The Duluth City Council Monday (Aug 13) terminated its two-year lease agreement with Eddie Owen for the city-owned Red Clay Theatre. The Duluth Downtown Development Authority plans to enter into a contact with Owen being provided $75,000 a year to manage the theatre.
“Eddie Owen Presents” has been booking singer-songwriter concerts at the downtown Duluth venue since last December.
The management agreement between Owen, “Eddie Owen Presents” at the Red Clay Theatre, and the DDA is pending review and approval by the city attorney, according to City Manager Tim Shearer.
The city council had agreed at its Aug. 6 work session to amend the lease agreement with Owen to assume the utility payments for the theatre and pay the maintenance costs for heating/air-conditioning and plumbing. The city council approved a budget amendment last night that allocates $25,000 for utilities plus $3,000 for maintenance at the RCT.
Owen and the city entered into the lease agreement last fall. The lease required Owen to start paying the utilities April 1. In the now terminated lease, the city and EOP had agreed to split profits.
Instead, the DDA agreed to enter into the management contract with Owen at a called meeting Aug 9. The council affirmed DDA's action authorizing emergency repairs at the theatre where an end wall is reportedly in danger of collapsing into the basement due to water damage from flooding. The DDA would fund Owen’s salary and pay for the emergency repairs. The cost of the repairs has not yet been determined, Shearer said.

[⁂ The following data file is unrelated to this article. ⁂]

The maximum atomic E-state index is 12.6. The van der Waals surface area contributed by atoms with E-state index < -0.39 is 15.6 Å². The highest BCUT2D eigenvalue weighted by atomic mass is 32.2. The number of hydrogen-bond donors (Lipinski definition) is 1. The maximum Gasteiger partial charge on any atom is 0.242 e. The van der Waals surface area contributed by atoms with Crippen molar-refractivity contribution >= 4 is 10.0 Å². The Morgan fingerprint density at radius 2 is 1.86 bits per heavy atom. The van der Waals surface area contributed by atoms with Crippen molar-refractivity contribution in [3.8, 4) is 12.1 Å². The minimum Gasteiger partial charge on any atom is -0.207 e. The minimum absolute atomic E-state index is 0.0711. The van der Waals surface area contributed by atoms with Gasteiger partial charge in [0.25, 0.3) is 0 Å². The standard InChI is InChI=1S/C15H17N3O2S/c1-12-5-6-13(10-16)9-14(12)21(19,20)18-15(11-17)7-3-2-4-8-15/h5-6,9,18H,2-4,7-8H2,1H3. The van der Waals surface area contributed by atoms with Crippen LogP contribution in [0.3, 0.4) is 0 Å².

Under the agreement with Owen serving as venue manager, EOP would be required to present a minimum of 10 shows a month. The DDA would set up a $20,000 fund that Owen could draw upon to cover shortfalls in concert ticket receipts for name acts that require a guaranteed fee to appear on stage at the RCT.
The council at its Aug 13 meeting affirmed the DDA’s action concerning the emergency repairs, which include excavating dirt, eliminating basement flooding, building a foundation, and erecting a brick veneer wall. The flooding problem in the basement of the theatre has been growing “exponentially” in recent weeks, Shearer told the council. “There is serious concern that the wall will collapse,” he said.
The end of the theatre building was demolished after it suffered irreparable damage due to heavy rains and ground flooding in the fall of 2009. The exterior side next to a vacant lot that now separates the Red Clay Theatre from Pure Taqueria was covered with tarpaper to protect the rest of theatre from the elements. The brick veneer wall would replace the unsightly tarpaper.
Shearer explained that the emergency repairs would serve as the initial phase of improvements the DDA was already considering at RCT.
The DDA at its July 17 meeting approved hiring the engineering firm of Hill Foley Rossi and authorizing the expenditure of $16,500 to design and prepare construction documents to pour a foundation to stabilize the unstable wall, expand the basement, and install a concrete pad on top of the vacant land between the theatre and the restaurant. The pad would be foundation-ready for future development.
The authority also had approved spending $5,000 for HFR to design new restrooms and other improvements in the RCT.